As far as looking sets of containers together.. that is an unknown I'd think. To make that work you would have to drastically increase materials and structural strength. Once you load them up (around 80k lbs today) you have to be careful about moving and load/unload them as if you make a mistake you rip/crush them. Even empties have a max height you ate supposed to stack before they collapse. And the goal is to make them strong enough to meet the requirements but also cheap enough. Generally you don't get both - even in the magic of the 52nd century. And merchants are always going to err on the side of cheap. Only governments and militaries will invest in excess, and only because they are generally not profit driven.
I am somewhat less optimistic about freight haulers settling on decimalization from end to end; factors of ten are great until you need to divide them by numbers of other than two or five. The example of current standards for cargo container sizes is illustrative -- two or three for sea-freight, three or four more for road-freight, and another two for rail-freight. Just agreeing on a consistent width and height is a win, because at least the containers can be stacked together; but I think there are going to be different sizes in use for exactly the same reasons we see different sizes in use today -- different carriers or regions will have different needs, capabilities, or preferences.

I am not super-stressed about the material strength of freight containers (or the joins between them), because gravitic technology is prevalent and widespread -- and when the entire volume of a container is rendered essentially zero-weight (or even slightly negative weight) then material strength is almost irrelevant. Even so, just TL 9 materials are going to be fantastically better than what we have today -- and 'Imperial Standard' is TL 12, with primitive-but-serviceable stuff being TL 10. Today we are stacking containers up to around nine containers high; my off hand eight-stack example seems a bit unambitious for a high TL container.
Yeah, the different sizes of containers were driven by profits, but also because of roads. You couldn't drive longer trailers till laws changed to allow them on the road. 20 and 40 ruled the seas for a long time, till they were allowed to get bigger.

Even with better materials it's still a question of cheap. And gravitics doesn't change load factors unless you make them stronger (the container). Not every world will have gravitics (many will still have wheeled trucks and trailers). And weight is still a factor for anything ground-based. Gravitics is great, but not cheap.

I wonder what a mi-jack using gravitics would cost? I'd think at least the cost of an air/faft, if not more since it has to lift a lot more mass.
i'm not worried about the fact that 10 is a silly number to use. i agree its silly, but the rules are based around 5 and 10 ton lots, so i'd rather make those work. yes i want efficiency, but i want efficiency that works with the game rules (same reason why we assume 3m x 3m x 1.5m, regardless of what makes more sense).
An all-steel sea-freight container is a wonder; steel was small-batch and of inconsistent quality from before the Roman republic until the early 1800's. A roll of sheet-steel of absolutely consistent steel is a staggering display of our technological prowess. Benjamin Franklin lived in an era where the aluminum in a single disposable can of drink would be a priceless treasure. To us, TL 9 & 10 materials will be amazing, wondrous, and expensive -- but they will be humdrum, every-day commodities in a TL 10 economy.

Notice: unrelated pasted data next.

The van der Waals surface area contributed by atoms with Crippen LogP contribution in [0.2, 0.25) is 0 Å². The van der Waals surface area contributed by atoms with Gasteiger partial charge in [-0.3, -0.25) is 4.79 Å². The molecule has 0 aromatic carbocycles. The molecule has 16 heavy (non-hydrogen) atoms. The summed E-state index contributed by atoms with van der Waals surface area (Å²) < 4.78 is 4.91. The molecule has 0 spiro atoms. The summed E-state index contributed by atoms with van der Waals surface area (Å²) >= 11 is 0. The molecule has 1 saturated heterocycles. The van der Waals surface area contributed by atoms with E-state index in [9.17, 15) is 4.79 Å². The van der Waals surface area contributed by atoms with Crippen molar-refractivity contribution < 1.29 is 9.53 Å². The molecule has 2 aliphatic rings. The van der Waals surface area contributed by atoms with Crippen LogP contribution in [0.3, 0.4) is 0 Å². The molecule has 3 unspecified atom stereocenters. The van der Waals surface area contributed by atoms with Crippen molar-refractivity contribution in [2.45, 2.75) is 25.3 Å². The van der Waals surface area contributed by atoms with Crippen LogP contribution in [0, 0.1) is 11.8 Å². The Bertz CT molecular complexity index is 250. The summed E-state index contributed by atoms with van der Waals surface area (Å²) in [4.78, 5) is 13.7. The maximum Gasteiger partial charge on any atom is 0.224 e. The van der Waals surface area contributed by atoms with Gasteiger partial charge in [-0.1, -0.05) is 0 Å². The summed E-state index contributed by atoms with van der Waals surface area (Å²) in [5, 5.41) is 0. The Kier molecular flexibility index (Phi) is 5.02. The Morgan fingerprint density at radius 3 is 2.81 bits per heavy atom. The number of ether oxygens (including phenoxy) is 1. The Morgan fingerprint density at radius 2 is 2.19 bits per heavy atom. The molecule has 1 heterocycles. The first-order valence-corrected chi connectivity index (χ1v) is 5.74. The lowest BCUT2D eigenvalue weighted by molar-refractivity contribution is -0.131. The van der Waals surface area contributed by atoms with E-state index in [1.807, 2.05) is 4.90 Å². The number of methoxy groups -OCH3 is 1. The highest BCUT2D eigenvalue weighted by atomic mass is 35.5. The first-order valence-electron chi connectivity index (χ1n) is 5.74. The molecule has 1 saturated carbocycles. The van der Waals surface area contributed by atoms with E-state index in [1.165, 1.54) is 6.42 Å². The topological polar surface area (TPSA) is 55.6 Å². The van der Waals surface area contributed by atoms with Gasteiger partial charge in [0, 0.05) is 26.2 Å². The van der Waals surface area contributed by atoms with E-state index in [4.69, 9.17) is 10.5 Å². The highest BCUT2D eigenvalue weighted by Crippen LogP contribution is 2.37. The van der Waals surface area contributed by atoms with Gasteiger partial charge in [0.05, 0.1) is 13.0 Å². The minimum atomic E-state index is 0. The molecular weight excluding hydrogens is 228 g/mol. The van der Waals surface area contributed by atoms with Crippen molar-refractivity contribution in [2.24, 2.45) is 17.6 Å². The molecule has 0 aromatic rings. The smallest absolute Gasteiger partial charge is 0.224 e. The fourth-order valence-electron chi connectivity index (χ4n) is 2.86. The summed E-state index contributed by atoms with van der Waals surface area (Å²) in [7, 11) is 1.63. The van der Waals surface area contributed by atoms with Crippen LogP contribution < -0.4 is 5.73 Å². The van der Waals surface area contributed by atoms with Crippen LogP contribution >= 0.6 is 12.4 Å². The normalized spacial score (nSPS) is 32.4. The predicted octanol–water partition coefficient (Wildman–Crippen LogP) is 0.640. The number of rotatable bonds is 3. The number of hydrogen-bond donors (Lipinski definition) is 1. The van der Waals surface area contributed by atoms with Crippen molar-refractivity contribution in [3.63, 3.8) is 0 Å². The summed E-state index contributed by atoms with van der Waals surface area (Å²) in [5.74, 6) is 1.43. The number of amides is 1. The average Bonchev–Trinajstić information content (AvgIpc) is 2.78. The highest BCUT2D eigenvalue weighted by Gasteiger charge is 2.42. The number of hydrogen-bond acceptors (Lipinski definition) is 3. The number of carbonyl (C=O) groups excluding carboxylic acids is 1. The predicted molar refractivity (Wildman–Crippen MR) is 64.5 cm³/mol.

I am not sure I understand the claim that containers need to be stronger, and that gravitics 'does not change the load factor'. It seems to me that if a container is strong enough to support its' own mass (and the mass of its' contents, plus whatever extra external loads from stacking, etc) in the local native gravity field, then using gravitics to reduce local gravity on the container & contents is absolutely within all realistic safety margins.

As to the cost and availability of gravitics, this is something the current MgT2e heavily hand-waves -- but building a 4.5m^2 space of decking in a ship or space station is 50 kCr, but that reduces to 25 kCr if built without artificial gravity (and, by implication, inertial compensators). That leads to a cost per square meter of 5556 Cr, which never drops by TL although the capabilities do get better. Or maybe we could do this as a volume calculation, with 1852 Cr per m^3 being the cost. 'Central Supply Catalog Update 2023' page 11 gives us the rules for Retro-Tech -- generally, things get cheaper at TLs higher than when they are introduced. TL 9 'compensate for up to 1G' technology (which is an electronic device) is cheaper (926 Cr/m^3) at TL 10, TL 11 (463 Cr/m^3) and TL 12 (231.5 Cr/m^3) -- even if High Guard does not reflect that.
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Anyone else have thoughts on how much cargo a 12k ton freighter (J2) should have?
Also, what are tboughts on giving radiation shielding (or any other armour type) to generic freighters?
I've never bothered to build a large freighter or optimize one. But most existing large merchant ships have about 50% cargo at J2.

Ships have a certain amount of radiation shielding intrinsically. That's more than enough if they aren't flying into unusual radiation spikes or getting shot with military grade weapons. Would a hardened bridge and doubled rad protection be useful sometimes? Sure. Is it likely bean counters are going to pay Cr25k per ton for it? Not unless forced to.
I think first some caveats:

1) containers are going to be the top choice of moving cargo. Its efficient and allows for it to move from warehouse to warehouse before you have to crack the seals. So that's just like containers today (also allows them to be on truck and rail, or their 52nd century equivalent).

2) containers will be standard size. Large freight lines will most likely standardize on 5 and 10dton sized ones. They are well sized to move most items and are a good match as we've seen from terrestrial modern equivalents.

3) smaller freighters would handle the 5 ton ones, and maybe for smaller locations you'd get as small as 3 dton. That's reasonable sized to allow smaller ships to easily handle them.

4) space docks are going to have limited space to allow a ship to remove cargo if they need to get containers at the back. A good load master will load it in the order it would come off, but new cargo to be loaded can potentially fill up any spaces you just removed. So how to be able to access older cargo as you make your route (assuming you aren't point to point)?

5) stations will have limited surface space to allow for physical docks. So ship forms that are longer than they are wider, and load from the nose seem the best suited for space-only loads.